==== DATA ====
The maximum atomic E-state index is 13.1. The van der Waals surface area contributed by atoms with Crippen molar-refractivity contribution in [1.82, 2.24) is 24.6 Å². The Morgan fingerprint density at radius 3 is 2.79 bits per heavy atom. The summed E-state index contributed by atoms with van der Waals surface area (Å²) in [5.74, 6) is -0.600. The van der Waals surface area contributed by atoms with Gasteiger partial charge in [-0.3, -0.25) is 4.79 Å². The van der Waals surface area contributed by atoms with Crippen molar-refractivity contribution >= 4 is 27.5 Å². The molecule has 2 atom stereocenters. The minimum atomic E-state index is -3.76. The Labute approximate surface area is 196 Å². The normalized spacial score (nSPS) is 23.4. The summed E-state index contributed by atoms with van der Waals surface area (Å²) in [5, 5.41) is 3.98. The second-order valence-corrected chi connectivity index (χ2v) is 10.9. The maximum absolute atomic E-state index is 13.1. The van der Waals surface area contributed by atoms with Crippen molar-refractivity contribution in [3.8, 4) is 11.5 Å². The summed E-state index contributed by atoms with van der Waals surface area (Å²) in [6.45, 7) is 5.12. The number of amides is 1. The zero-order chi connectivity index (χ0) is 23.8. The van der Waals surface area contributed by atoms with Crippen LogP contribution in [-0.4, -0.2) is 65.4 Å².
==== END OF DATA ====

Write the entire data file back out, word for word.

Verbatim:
The maximum atomic E-state index is 13.1. The van der Waals surface area contributed by atoms with Crippen molar-refractivity contribution in [1.82, 2.24) is 24.6 Å². The Morgan fingerprint density at radius 3 is 2.79 bits per heavy atom. The summed E-state index contributed by atoms with van der Waals surface area (Å²) in [5.74, 6) is -0.600. The van der Waals surface area contributed by atoms with Gasteiger partial charge in [-0.3, -0.25) is 4.79 Å². The van der Waals surface area contributed by atoms with Crippen molar-refractivity contribution >= 4 is 27.5 Å². The molecule has 2 atom stereocenters. The minimum atomic E-state index is -3.76. The Labute approximate surface area is 196 Å². The normalized spacial score (nSPS) is 23.4. The summed E-state index contributed by atoms with van der Waals surface area (Å²) in [5, 5.41) is 3.98. The second-order valence-corrected chi connectivity index (χ2v) is 10.9. The maximum absolute atomic E-state index is 13.1. The van der Waals surface area contributed by atoms with Crippen molar-refractivity contribution in [3.8, 4) is 11.5 Å². The summed E-state index contributed by atoms with van der Waals surface area (Å²) in [6.45, 7) is 5.12. The number of amides is 1. The zero-order chi connectivity index (χ0) is 23.8. The van der Waals surface area contributed by atoms with Crippen LogP contribution in [-0.4, -0.2) is 65.4 Å².